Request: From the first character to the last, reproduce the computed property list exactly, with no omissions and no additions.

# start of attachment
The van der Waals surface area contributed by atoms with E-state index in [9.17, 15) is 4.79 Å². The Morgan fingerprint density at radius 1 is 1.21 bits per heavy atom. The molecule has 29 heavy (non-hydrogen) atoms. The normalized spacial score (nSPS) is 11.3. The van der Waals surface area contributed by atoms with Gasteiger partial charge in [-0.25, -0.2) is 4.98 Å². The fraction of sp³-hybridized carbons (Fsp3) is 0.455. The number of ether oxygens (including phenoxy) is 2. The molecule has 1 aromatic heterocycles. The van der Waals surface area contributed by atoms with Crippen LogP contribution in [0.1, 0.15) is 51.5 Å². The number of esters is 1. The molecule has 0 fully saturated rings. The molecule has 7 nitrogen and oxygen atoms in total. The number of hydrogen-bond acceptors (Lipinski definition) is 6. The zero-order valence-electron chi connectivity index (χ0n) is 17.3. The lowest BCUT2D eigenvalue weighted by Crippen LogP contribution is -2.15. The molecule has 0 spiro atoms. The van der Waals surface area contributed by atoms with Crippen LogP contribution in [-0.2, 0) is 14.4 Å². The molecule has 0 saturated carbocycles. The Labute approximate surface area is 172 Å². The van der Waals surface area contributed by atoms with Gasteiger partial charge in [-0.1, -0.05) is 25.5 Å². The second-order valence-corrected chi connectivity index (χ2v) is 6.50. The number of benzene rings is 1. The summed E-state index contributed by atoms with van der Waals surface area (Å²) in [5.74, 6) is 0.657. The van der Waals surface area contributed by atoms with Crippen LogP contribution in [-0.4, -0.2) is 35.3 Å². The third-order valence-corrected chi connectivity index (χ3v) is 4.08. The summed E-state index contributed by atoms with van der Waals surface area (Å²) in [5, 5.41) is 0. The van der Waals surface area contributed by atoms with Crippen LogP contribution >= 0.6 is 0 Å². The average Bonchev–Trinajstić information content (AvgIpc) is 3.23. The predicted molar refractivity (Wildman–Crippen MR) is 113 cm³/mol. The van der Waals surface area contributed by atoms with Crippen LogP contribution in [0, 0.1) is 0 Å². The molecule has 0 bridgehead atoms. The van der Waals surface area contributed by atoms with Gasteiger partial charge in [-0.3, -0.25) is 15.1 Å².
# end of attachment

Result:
The van der Waals surface area contributed by atoms with E-state index in [9.17, 15) is 4.79 Å². The Morgan fingerprint density at radius 1 is 1.21 bits per heavy atom. The molecule has 29 heavy (non-hydrogen) atoms. The normalized spacial score (nSPS) is 11.3. The van der Waals surface area contributed by atoms with Gasteiger partial charge in [-0.25, -0.2) is 4.98 Å². The fraction of sp³-hybridized carbons (Fsp3) is 0.455. The number of ether oxygens (including phenoxy) is 2. The molecule has 1 aromatic heterocycles. The van der Waals surface area contributed by atoms with Crippen LogP contribution in [0.1, 0.15) is 51.5 Å². The number of esters is 1. The molecule has 0 fully saturated rings. The molecule has 7 nitrogen and oxygen atoms in total. The number of hydrogen-bond acceptors (Lipinski definition) is 6. The zero-order valence-electron chi connectivity index (χ0n) is 17.3. The lowest BCUT2D eigenvalue weighted by Crippen LogP contribution is -2.15. The molecule has 0 spiro atoms. The van der Waals surface area contributed by atoms with Crippen LogP contribution in [-0.2, 0) is 14.4 Å². The molecule has 0 saturated carbocycles. The Labute approximate surface area is 172 Å². The van der Waals surface area contributed by atoms with Gasteiger partial charge in [-0.1, -0.05) is 25.5 Å². The second-order valence-corrected chi connectivity index (χ2v) is 6.50. The number of benzene rings is 1. The summed E-state index contributed by atoms with van der Waals surface area (Å²) in [5.74, 6) is 0.657. The van der Waals surface area contributed by atoms with Crippen LogP contribution in [-0.4, -0.2) is 35.3 Å². The third-order valence-corrected chi connectivity index (χ3v) is 4.08. The summed E-state index contributed by atoms with van der Waals surface area (Å²) in [5, 5.41) is 0. The van der Waals surface area contributed by atoms with Crippen LogP contribution >= 0.6 is 0 Å². The average Bonchev–Trinajstić information content (AvgIpc) is 3.23. The predicted molar refractivity (Wildman–Crippen MR) is 113 cm³/mol. The van der Waals surface area contributed by atoms with Crippen LogP contribution in [0, 0.1) is 0 Å². The molecule has 0 bridgehead atoms. The van der Waals surface area contributed by atoms with Gasteiger partial charge in [-0.3, -0.25) is 15.1 Å².